(Bloomberg) -- Dropbox Inc.’s sales and profit topped estimates in its first quarter as a public company, lifted by growing corporate demand for paid versions of its cloud-based file-sharing software.
First-quarter profit, excluding some costs, was 8 cents a share, compared with the 4-cent average prediction of analysts polled by Bloomberg. Sales rose 28 percent to $316.3 million, Dropbox said Thursday in a statement. Analysts were projecting revenue of $309.3 million. The company also gave an upbeat forecast for second-quarter sales. Still, shares slipped about 4 percent in extended trading, after surging more than 50 percent since the company’s initial public offering in March.
Dropbox, based in San Francisco, is the leading maker of programs that let users share and synchronize digital files. To maintain revenue growth, Dropbox, which has more than 500 million total registered users, must woo customers to pay for its premium products, which offer more storage and business management features. Paying users in the recent period rose 24 percent to 11.5 million, and the company generated more revenue on average for each one, Dropbox said.
"Over the past year or so we have launched higher tiers of individual and business plans," Chief Executive Officer Drew Houston said in an interview following the report. "So average revenue per user increases are driven both by more people shifting from individual to business plans, and people shifting to higher-tier plans." That’s because some popular new features like SmartSync, which lets customers quickly see all their files without having to store them locally on a computer, are only available in the higher levels, he said.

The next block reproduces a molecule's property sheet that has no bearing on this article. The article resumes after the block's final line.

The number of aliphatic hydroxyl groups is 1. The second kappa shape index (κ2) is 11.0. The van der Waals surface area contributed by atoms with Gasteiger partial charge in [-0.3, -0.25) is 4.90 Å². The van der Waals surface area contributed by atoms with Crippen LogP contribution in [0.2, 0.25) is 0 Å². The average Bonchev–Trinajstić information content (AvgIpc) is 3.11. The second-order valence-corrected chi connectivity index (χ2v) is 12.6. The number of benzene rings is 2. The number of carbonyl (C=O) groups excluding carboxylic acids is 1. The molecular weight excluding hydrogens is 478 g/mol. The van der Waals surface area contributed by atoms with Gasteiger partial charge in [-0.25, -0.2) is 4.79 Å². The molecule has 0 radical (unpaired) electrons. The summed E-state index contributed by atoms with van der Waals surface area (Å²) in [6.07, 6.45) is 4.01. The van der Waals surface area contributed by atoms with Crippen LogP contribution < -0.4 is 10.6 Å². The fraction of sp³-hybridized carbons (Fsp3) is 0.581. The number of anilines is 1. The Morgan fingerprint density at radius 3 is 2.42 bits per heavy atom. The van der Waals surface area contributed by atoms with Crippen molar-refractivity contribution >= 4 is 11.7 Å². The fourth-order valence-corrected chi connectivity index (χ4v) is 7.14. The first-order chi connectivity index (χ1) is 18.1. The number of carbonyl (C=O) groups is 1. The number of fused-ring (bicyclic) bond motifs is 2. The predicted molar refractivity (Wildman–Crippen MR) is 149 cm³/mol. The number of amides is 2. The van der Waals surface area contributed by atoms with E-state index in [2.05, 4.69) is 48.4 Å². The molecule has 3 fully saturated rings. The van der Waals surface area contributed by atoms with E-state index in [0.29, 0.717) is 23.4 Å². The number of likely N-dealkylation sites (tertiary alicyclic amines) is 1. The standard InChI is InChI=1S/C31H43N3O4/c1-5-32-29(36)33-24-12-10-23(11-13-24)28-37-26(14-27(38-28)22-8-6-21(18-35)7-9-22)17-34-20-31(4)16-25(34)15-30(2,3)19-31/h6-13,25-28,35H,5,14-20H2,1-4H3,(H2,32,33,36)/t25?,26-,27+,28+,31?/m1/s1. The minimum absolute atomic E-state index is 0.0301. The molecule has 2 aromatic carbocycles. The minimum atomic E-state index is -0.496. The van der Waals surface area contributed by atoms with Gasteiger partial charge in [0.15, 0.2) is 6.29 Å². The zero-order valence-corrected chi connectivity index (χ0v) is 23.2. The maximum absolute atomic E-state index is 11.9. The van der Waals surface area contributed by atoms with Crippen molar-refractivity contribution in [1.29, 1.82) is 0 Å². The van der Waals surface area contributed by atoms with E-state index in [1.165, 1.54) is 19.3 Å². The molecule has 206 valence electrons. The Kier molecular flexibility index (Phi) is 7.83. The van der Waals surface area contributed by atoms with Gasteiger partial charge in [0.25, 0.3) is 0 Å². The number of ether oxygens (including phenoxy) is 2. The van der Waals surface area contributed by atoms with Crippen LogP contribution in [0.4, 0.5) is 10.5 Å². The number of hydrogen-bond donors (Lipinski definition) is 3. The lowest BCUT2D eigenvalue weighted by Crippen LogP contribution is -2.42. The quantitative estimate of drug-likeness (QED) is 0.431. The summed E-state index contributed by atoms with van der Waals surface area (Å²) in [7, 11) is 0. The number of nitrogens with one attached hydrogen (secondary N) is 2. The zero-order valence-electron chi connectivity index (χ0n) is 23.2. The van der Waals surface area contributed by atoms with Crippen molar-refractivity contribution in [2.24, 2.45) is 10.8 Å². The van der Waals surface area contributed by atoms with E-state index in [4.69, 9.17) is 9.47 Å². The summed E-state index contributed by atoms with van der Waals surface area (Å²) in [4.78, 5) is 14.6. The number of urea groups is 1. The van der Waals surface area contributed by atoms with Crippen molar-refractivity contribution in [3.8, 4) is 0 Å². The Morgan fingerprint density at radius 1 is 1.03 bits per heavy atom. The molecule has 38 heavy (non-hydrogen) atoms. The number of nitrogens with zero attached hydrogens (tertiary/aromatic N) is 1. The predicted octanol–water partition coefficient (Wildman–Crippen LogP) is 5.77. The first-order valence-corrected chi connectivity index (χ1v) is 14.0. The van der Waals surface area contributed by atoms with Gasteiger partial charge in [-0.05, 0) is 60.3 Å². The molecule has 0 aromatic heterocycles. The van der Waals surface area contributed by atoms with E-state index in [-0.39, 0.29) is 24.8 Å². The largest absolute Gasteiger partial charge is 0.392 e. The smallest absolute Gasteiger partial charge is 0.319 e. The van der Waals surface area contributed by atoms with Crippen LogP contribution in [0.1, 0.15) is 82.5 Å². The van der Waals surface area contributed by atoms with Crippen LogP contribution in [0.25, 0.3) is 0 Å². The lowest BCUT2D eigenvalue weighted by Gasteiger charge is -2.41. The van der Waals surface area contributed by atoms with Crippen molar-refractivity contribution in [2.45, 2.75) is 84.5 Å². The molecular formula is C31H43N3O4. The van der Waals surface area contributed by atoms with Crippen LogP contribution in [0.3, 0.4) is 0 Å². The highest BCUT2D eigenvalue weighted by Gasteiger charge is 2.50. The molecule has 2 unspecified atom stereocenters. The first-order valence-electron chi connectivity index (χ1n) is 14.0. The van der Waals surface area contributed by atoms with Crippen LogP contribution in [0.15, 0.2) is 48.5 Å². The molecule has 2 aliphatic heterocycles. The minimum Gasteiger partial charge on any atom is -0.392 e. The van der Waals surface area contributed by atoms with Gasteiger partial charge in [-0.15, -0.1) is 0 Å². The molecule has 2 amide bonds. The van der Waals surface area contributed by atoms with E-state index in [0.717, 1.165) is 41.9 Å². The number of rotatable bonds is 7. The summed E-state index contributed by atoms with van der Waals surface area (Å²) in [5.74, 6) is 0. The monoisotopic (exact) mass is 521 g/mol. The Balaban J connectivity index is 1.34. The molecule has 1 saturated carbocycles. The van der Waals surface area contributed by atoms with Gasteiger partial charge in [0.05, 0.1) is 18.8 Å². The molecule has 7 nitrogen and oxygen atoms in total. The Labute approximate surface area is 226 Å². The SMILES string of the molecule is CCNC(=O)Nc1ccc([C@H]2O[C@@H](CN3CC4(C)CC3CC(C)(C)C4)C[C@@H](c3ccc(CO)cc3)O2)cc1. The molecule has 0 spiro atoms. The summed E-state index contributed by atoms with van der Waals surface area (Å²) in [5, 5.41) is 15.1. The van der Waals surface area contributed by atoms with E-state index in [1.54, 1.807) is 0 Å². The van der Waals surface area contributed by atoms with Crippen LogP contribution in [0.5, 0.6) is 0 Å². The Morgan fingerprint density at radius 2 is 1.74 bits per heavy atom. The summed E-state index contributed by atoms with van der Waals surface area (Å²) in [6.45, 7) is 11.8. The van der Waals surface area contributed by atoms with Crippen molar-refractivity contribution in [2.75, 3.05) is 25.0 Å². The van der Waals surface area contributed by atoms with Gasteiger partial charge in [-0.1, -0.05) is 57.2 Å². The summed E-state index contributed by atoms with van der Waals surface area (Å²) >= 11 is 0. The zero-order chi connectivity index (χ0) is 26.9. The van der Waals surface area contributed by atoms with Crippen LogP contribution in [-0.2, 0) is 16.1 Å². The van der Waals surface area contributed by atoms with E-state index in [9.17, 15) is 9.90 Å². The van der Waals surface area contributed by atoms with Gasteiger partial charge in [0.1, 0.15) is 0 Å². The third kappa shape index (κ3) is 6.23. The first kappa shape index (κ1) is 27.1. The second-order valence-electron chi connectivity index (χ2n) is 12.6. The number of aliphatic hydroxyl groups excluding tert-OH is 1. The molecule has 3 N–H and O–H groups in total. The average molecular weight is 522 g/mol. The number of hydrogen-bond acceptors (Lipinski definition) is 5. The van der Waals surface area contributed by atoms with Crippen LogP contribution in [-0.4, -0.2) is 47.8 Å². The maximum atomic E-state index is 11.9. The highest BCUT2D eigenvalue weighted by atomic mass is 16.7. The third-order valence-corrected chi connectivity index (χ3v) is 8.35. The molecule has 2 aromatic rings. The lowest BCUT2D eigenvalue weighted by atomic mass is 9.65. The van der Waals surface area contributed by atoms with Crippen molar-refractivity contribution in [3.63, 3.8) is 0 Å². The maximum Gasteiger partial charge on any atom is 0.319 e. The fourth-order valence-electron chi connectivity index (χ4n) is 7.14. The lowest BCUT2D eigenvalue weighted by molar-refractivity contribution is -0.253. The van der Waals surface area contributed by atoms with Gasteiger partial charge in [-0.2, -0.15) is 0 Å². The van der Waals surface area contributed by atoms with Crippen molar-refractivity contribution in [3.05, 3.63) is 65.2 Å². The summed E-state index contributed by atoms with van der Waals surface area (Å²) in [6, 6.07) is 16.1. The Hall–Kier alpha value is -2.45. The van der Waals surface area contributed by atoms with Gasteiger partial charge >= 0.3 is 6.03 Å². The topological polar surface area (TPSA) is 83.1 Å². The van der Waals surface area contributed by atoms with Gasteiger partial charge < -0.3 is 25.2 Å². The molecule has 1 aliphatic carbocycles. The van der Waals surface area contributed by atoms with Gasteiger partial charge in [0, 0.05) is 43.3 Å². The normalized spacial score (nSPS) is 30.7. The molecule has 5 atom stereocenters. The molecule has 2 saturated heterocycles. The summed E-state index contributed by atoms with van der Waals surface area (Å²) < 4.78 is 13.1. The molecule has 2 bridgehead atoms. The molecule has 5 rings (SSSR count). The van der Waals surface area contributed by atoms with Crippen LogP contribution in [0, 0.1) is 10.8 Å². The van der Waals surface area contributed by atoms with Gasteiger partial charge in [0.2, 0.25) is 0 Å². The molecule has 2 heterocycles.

Sales in the second quarter may reach $331 million, Chief Financial Officer Ajay Vashee said on a conference call. Analysts had projected sales of $325.1 million. For the full year sales will rise to as much as $1.36 billion, above the average estimate of $1.34 billion.
Dropbox shares closed at $32 in New York. The company, founded by Houston and Arash Ferdowsi in 2007, was valued at $10 billion in its last private funding round four years ago.
Including a one-time expense related to restricted stock, the company’s net loss widened to $465.5 million from $33.1 million a year ago.
Since 2015, when several investors wrote down the value of their Dropbox stakes, the company has taken pains to focus its business and work toward profitability rather than simply pushing for growth at all costs.
Dropbox now has the potential to expand into markets related to its core business -- such as managing corporate content and workflows, wrote John DiFucci, an analyst at Jefferies LLC, in a note last month. The company’s technique of selling to most of its customers via word of mouth and self-service signups, rather than via pricey salespeople, is also a benefit. Still, the cash the company will gain from this new-market expansion is already priced into the stock, he said.
"We expect the company will continue to expand its unique, viral approach to subscriber acquisition and expansion to adjacent product markets," he wrote. "The resulting cash flow generation, while unique for a company of this size and growth, is valued appropriately at this time."
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